it just seems like the sprint weekends aren’t bringing interest and are instead driving people to not watch based on how quiet things have been for the past few on the fan sites, social media and so on.

    1. Problem is no one knows when it is, or why it matters, and the fact it doesn’t set the grid makes it seem irrelevant. It also jumbled up the rhythm of the weekend that serious fans expect. And look at Checo. He could fight his way to like 5th in the sprint. But what does it matter? And what if Verstappen loses the sprint to a Ferrari somehow? . Doesn’t matter. Basically it’s an opportunity to have a full grid standing start.

      1. But it does set the grid. No matter what happens tomorrow, this is the grid for Sunday.

        1. I think because its a non-practice session that awards no points, Liberty feel they can push it to Friday when most people won’t watch it live, and there are no ill effects, leaving more room for Mariokart stuff on Saturday for new fans, while not rocking the Sunday boat for older fans (or uninterested broadcasters). Classic Bernie fudge that keeps everyone equally unhappy.

      2. no one knows when it is

        Even Sky doesn’t mention the sprint, in its F1 ads repeated endlessly during the cricket this week. Just “Sunday race from whenever o’clock”. No mention of their expensive coverage of Friday & Saturday qualifying and racing…

      3. Tommy Scragend
        30th June 2023, 18:07

        He could fight his way to like 5th in the sprint

        Perez may not need to “fight his way to 5th” in the sprint. He could qualify on the front row for it. Qualifying for the sprint is tomorrow.

        1. Yes I forgot the format.

    2. This might be news to the millionaires running F1, but a lot of people work on Friday.

      Having qualifying at 17.00 CEST is pretty much the worst moment to do it as that’s the time people are making their way back home, going somewhere to have dinner, picking up some kids, etc.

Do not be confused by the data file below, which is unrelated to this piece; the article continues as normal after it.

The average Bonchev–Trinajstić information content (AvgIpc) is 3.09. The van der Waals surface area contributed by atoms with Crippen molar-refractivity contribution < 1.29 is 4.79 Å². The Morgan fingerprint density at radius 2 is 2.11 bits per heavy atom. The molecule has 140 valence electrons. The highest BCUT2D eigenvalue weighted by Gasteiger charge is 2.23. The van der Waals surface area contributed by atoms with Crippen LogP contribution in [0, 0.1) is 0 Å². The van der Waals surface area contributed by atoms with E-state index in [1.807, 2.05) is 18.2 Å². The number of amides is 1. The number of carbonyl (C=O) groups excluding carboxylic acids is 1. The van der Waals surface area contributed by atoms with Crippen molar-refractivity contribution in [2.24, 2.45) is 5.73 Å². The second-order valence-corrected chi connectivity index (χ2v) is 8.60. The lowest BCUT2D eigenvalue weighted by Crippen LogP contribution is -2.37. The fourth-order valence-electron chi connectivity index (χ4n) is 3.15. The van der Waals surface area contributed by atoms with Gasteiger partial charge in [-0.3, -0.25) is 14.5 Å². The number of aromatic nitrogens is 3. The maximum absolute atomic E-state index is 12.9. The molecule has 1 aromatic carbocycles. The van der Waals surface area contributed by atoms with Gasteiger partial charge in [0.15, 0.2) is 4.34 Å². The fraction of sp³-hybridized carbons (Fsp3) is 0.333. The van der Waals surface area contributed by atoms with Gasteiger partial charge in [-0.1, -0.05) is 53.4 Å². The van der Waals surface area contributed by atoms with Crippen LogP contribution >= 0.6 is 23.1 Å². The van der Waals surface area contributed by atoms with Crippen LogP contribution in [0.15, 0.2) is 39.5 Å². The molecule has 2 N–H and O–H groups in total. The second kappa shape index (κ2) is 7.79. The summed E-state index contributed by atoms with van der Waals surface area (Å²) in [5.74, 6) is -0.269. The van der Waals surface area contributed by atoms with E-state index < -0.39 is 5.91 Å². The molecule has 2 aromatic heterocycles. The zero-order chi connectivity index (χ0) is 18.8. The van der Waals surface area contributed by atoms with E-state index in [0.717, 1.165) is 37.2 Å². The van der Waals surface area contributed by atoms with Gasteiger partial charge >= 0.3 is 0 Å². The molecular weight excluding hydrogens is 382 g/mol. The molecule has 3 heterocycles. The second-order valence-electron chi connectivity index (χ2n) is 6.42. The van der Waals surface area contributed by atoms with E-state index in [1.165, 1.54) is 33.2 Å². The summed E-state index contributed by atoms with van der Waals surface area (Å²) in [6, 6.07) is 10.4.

4. Well done Lando for beating Mercedes and Aston Martin.

    1. He’s going to keep Lewis and Fernando together on track so that will be good times. Unfortunately for those three Verstappen and the Ferraris are going to disappear down the road before they can pass Norris at the stop.

  5. Lando always does well at this track.

  6. It is great to see Charles taking the car to the edge. Good to see at least one team close to Max and Red Bull. Tough luck for Perez, as he had the pace for top 3. After quite a bit of criticism, for the first time Stroll Jnr could put pip Alonso.

    1. It is great to see Charles taking the car to the edge.

      For sure. He’s always great to watch when he’s really pushing to the limit.

  7. Another quali I’ve missed because of this stupid new format!!!

    1. Michael (@freelittlebirds)
      30th June 2023, 21:10

      @sonnycrockett me and you buddy! I had no idea it was qualifying Friday ;-)

  8. Good on Lance for beating Fred!

  9. How is it that Hamilton does not get his lap time deleted, when it is so obvious he exceeds the white line? Look at the footage of Q3 with 6.21 min. to go.
    I saw other lap time deletions (e.g. Albon) where the infringement seemed much less..

    1. Maybe no tracklimits in that corner?

    2. Wadda ya mean, a penalty for whom? Ya crazy or what?

  10. While I hate quali on friday, this one was extremely frustrating. I hate the current solution for track limits with a passion. It killed the excitement of an end to a Q* session because there is no clue if and when a time gets deleted. And a popular opinion here is the ‘just stay within the line’ retort. But that is just silly. Going as wide as possible yields valuable time, especially on a short track where they are naturally close anyway. Throwing a car through a corner gives a variance. A slight change of wind, a couple degrees of tire temp, maybe a hint of disturbed air off another car, more rubber on the track, a degree extra track temp, a slightly different bounce off a bump… and the car will go an inch wider or less wide. When the time is there to gain and with the variance of the corner it just makes it a gamble. And because it pays to gamble, they do, others do, so they have to. Chuck it into the corner with a 50/50 chance of being legal.. and actually make it means all your competitors also need to make the same gamble.. So we and up having to endure this ****-show on the timing screens… It sucks.

    What they could do is paint the white line wider there, but I’m not a fan of that. The pro would be it would be the same for everyone, no policing needed. The con would be, it would just change the track. So I’d advocate for a natural penalty. Like a strip of astroturf. Or a guardrail/barrier. Removable to accommodate whatever other series maybe. The pro would be that still no policing is needed, but mainly it changes the stakes of the original gamble. Go too wide now and actually lose time or even damage the car. It can be a good thing. Just think of Verstappen in Monaco touching barriers or that shot of Alonso tapping the wall. But most of all it would end this ****-show.

  11. What has happened to the predictions championship on Racefans ? It’s like the eighth sacred mystery.